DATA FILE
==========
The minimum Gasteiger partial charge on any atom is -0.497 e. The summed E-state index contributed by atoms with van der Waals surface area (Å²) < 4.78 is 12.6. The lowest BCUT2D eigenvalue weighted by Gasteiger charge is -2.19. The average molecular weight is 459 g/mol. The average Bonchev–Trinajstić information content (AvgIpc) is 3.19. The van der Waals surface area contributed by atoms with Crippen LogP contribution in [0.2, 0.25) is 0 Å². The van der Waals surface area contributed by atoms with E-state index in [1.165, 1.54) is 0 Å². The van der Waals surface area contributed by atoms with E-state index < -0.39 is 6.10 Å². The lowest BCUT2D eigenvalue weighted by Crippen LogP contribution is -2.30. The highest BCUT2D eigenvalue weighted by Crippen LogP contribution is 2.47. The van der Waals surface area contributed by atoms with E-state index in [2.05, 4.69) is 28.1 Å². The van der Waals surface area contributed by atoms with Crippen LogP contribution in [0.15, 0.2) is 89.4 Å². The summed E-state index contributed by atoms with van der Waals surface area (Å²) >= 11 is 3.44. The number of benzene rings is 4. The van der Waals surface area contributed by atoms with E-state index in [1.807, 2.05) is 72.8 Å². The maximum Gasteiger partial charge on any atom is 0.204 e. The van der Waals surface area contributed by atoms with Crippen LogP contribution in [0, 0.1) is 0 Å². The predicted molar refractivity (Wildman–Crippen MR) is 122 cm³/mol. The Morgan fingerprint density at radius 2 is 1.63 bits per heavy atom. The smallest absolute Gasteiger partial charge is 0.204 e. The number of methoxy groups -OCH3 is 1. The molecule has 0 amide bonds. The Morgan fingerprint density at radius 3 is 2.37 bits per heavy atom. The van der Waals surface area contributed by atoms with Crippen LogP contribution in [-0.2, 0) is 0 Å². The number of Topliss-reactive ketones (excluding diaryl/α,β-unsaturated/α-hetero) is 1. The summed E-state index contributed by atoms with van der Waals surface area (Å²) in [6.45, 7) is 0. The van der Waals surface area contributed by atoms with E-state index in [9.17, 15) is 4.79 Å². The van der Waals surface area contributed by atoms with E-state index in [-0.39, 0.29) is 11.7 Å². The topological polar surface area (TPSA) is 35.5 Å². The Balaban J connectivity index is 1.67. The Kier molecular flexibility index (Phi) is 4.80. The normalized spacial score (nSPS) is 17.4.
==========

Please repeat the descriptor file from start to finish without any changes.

The minimum Gasteiger partial charge on any atom is -0.497 e. The summed E-state index contributed by atoms with van der Waals surface area (Å²) < 4.78 is 12.6. The lowest BCUT2D eigenvalue weighted by Gasteiger charge is -2.19. The average molecular weight is 459 g/mol. The average Bonchev–Trinajstić information content (AvgIpc) is 3.19. The van der Waals surface area contributed by atoms with Crippen LogP contribution in [0.2, 0.25) is 0 Å². The van der Waals surface area contributed by atoms with E-state index in [1.165, 1.54) is 0 Å². The van der Waals surface area contributed by atoms with E-state index < -0.39 is 6.10 Å². The lowest BCUT2D eigenvalue weighted by Crippen LogP contribution is -2.30. The highest BCUT2D eigenvalue weighted by Crippen LogP contribution is 2.47. The van der Waals surface area contributed by atoms with E-state index in [2.05, 4.69) is 28.1 Å². The van der Waals surface area contributed by atoms with Crippen LogP contribution in [0.15, 0.2) is 89.4 Å². The summed E-state index contributed by atoms with van der Waals surface area (Å²) >= 11 is 3.44. The number of benzene rings is 4. The van der Waals surface area contributed by atoms with E-state index in [1.807, 2.05) is 72.8 Å². The maximum Gasteiger partial charge on any atom is 0.204 e. The van der Waals surface area contributed by atoms with Crippen LogP contribution in [0, 0.1) is 0 Å². The predicted molar refractivity (Wildman–Crippen MR) is 122 cm³/mol. The Morgan fingerprint density at radius 2 is 1.63 bits per heavy atom. The smallest absolute Gasteiger partial charge is 0.204 e. The number of methoxy groups -OCH3 is 1. The molecule has 0 amide bonds. The Morgan fingerprint density at radius 3 is 2.37 bits per heavy atom. The van der Waals surface area contributed by atoms with Crippen LogP contribution in [-0.2, 0) is 0 Å². The number of Topliss-reactive ketones (excluding diaryl/α,β-unsaturated/α-hetero) is 1. The summed E-state index contributed by atoms with van der Waals surface area (Å²) in [6.45, 7) is 0. The van der Waals surface area contributed by atoms with E-state index in [9.17, 15) is 4.79 Å². The van der Waals surface area contributed by atoms with E-state index in [-0.39, 0.29) is 11.7 Å². The topological polar surface area (TPSA) is 35.5 Å². The Balaban J connectivity index is 1.67. The Kier molecular flexibility index (Phi) is 4.80. The normalized spacial score (nSPS) is 17.4.